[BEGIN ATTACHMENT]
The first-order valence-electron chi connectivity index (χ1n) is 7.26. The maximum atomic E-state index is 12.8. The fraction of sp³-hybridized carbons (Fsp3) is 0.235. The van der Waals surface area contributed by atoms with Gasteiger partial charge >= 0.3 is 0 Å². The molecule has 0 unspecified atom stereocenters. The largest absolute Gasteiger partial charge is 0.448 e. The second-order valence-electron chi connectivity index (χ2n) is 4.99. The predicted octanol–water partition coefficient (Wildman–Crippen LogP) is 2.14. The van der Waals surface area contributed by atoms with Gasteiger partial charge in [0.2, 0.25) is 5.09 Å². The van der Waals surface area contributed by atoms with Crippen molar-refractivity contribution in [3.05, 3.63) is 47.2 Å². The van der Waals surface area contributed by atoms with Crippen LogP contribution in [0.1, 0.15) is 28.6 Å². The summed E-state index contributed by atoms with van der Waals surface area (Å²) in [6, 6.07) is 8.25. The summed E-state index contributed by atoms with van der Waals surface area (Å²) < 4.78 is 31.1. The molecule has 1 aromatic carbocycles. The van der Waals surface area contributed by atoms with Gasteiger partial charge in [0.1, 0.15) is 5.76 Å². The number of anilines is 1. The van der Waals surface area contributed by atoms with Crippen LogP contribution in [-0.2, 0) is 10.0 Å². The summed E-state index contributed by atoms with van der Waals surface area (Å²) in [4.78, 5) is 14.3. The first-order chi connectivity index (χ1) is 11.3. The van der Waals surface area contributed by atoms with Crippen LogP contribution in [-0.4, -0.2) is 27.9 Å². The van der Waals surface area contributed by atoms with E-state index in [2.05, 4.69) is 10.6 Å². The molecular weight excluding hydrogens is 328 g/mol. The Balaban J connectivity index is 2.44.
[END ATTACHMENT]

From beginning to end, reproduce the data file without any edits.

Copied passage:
The first-order valence-electron chi connectivity index (χ1n) is 7.26. The maximum atomic E-state index is 12.8. The fraction of sp³-hybridized carbons (Fsp3) is 0.235. The van der Waals surface area contributed by atoms with Gasteiger partial charge >= 0.3 is 0 Å². The molecule has 0 unspecified atom stereocenters. The largest absolute Gasteiger partial charge is 0.448 e. The second-order valence-electron chi connectivity index (χ2n) is 4.99. The predicted octanol–water partition coefficient (Wildman–Crippen LogP) is 2.14. The van der Waals surface area contributed by atoms with Gasteiger partial charge in [0.2, 0.25) is 5.09 Å². The van der Waals surface area contributed by atoms with Crippen molar-refractivity contribution in [3.05, 3.63) is 47.2 Å². The van der Waals surface area contributed by atoms with Crippen LogP contribution in [0.1, 0.15) is 28.6 Å². The summed E-state index contributed by atoms with van der Waals surface area (Å²) in [6, 6.07) is 8.25. The summed E-state index contributed by atoms with van der Waals surface area (Å²) < 4.78 is 31.1. The molecule has 1 aromatic carbocycles. The van der Waals surface area contributed by atoms with Gasteiger partial charge in [0.1, 0.15) is 5.76 Å². The number of anilines is 1. The van der Waals surface area contributed by atoms with Crippen LogP contribution in [-0.2, 0) is 10.0 Å². The summed E-state index contributed by atoms with van der Waals surface area (Å²) in [4.78, 5) is 14.3. The first-order chi connectivity index (χ1) is 11.3. The van der Waals surface area contributed by atoms with Crippen LogP contribution in [-0.4, -0.2) is 27.9 Å². The van der Waals surface area contributed by atoms with E-state index in [2.05, 4.69) is 10.6 Å². The molecular weight excluding hydrogens is 328 g/mol. The Balaban J connectivity index is 2.44.